Our discussions on the finances have been careful, detailed and considered and I am grateful to you for the time you have given to them. Together we have, I believe, achieved an outcome in which we each have confidence and which will ensure that when policing and justice powers are transferred, the Northern Ireland Justice Department will have a secure financial foundation which we all recognise is important in ensuring confidence in the policing and justice services across the community. I believe the settlement which is outlined below is a good settlement which will meet the needs of a devolved Justice Department.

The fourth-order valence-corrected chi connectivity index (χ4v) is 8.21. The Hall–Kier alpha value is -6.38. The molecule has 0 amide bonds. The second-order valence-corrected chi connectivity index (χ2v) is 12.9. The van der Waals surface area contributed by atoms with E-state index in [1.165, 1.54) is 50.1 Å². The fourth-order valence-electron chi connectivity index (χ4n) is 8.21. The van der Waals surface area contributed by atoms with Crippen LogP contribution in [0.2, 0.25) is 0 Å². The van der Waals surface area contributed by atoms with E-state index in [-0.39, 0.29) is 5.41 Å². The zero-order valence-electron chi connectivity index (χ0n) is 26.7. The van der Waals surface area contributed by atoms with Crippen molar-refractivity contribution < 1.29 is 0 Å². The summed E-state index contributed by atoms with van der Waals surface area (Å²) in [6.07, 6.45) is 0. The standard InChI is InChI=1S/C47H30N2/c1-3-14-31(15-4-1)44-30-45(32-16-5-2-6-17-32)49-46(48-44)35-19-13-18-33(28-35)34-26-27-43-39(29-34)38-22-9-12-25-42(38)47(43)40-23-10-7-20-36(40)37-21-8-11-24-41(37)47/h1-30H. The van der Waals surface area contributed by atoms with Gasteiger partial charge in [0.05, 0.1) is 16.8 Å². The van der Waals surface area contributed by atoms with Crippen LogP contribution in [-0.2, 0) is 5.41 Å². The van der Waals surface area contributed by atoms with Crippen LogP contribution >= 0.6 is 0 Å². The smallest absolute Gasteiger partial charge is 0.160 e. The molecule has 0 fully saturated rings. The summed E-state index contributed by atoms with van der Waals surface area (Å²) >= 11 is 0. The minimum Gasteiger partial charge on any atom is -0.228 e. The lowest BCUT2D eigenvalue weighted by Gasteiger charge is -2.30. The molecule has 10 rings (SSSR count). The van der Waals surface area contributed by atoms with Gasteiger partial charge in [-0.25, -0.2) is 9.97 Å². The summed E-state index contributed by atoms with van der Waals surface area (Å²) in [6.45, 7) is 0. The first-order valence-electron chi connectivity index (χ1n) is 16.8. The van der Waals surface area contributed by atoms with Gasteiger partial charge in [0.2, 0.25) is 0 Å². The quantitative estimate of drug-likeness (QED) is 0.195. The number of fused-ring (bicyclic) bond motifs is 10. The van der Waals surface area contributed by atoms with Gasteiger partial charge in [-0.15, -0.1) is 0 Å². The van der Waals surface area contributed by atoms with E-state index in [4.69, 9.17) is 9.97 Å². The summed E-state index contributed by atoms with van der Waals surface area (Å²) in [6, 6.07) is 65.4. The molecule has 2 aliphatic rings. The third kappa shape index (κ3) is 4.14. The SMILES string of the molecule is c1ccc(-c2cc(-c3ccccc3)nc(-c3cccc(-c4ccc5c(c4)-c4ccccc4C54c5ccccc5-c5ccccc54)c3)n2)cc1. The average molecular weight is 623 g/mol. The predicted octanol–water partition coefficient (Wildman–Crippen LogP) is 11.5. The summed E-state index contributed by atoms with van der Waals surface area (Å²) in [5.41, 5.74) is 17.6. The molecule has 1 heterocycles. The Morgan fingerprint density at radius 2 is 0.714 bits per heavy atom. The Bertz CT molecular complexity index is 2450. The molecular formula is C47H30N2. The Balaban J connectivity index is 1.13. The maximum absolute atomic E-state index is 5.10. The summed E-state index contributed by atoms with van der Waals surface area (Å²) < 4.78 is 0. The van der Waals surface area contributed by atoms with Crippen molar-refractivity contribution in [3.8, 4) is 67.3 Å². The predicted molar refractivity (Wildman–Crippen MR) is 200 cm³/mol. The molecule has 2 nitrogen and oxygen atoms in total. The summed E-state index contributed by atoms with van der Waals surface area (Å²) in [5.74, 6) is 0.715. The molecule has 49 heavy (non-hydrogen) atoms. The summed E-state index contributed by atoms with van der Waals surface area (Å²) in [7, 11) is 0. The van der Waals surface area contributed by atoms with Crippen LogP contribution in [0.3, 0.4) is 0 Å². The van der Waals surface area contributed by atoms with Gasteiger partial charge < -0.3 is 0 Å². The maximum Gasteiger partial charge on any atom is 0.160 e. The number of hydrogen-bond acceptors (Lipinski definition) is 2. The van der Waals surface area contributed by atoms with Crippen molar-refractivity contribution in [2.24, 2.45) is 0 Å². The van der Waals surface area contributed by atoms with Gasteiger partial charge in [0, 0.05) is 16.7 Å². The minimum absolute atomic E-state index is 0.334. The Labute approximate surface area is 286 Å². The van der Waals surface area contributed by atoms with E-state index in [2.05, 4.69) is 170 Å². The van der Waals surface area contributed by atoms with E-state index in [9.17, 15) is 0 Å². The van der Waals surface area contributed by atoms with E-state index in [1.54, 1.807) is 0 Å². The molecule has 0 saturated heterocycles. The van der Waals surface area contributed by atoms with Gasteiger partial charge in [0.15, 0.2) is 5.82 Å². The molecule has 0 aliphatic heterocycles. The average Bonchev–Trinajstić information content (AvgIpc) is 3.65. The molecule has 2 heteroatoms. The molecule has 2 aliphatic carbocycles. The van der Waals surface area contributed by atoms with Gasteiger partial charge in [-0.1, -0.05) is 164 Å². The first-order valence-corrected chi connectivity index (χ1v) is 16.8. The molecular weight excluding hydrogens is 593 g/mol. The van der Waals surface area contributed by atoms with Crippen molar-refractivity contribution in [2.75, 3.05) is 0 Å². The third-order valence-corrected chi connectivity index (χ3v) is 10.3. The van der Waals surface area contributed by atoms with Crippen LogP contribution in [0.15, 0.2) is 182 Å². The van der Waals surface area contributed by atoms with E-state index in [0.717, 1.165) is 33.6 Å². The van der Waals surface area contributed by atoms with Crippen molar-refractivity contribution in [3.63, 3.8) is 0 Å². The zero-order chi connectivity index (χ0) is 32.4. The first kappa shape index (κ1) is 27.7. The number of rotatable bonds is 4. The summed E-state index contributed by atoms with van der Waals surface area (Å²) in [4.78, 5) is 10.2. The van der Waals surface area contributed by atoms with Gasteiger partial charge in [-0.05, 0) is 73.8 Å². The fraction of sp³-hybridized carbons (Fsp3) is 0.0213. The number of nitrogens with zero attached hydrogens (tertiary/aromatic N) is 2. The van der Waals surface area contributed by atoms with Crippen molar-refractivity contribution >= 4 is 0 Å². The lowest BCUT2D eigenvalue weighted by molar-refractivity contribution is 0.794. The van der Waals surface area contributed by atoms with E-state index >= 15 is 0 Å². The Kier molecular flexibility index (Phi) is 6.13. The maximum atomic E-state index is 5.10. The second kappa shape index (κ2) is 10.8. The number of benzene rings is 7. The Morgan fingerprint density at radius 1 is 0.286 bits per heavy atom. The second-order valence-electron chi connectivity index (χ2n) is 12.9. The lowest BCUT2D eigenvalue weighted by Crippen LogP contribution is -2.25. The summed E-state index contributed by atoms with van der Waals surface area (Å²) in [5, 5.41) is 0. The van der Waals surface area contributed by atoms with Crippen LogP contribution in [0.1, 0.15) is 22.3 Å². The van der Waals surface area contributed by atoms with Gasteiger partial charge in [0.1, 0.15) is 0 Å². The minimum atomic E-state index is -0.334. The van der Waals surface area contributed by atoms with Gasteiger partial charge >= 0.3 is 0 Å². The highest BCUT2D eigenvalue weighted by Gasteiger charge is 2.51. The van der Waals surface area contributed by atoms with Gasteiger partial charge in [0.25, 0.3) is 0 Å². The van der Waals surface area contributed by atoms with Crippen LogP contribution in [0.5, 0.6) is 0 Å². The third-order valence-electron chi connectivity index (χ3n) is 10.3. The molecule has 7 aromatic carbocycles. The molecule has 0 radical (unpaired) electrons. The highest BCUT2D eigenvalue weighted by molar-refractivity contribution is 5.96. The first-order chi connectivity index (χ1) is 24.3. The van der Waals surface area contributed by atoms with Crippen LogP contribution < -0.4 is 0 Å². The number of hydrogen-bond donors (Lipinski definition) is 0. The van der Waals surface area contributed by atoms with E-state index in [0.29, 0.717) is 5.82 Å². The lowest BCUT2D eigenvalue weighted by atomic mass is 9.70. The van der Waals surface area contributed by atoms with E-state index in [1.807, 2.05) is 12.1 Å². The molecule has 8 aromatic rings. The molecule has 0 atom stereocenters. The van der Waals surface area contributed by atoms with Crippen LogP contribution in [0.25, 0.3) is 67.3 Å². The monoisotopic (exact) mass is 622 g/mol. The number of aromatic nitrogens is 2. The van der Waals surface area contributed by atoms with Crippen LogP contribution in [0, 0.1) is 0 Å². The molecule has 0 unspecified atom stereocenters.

The key elements of the settlement are:

The Northern Ireland Executive will have access to the reserve to meet any exceptional security pressures relating to policing and justice. On the same basis, HM Treasury will be prepared to make available up to an additional £37.4 million in 2010/11.

Capital budgets in the next CSR period will be sufficient to enable the Executive to take forward routine, but necessary work, to maintain the operational capacity of existing assets, to complete the police training college and to come to its own view about the relative priorities for new capital expenditure including Magilligan Prison and other projects in the period ahead.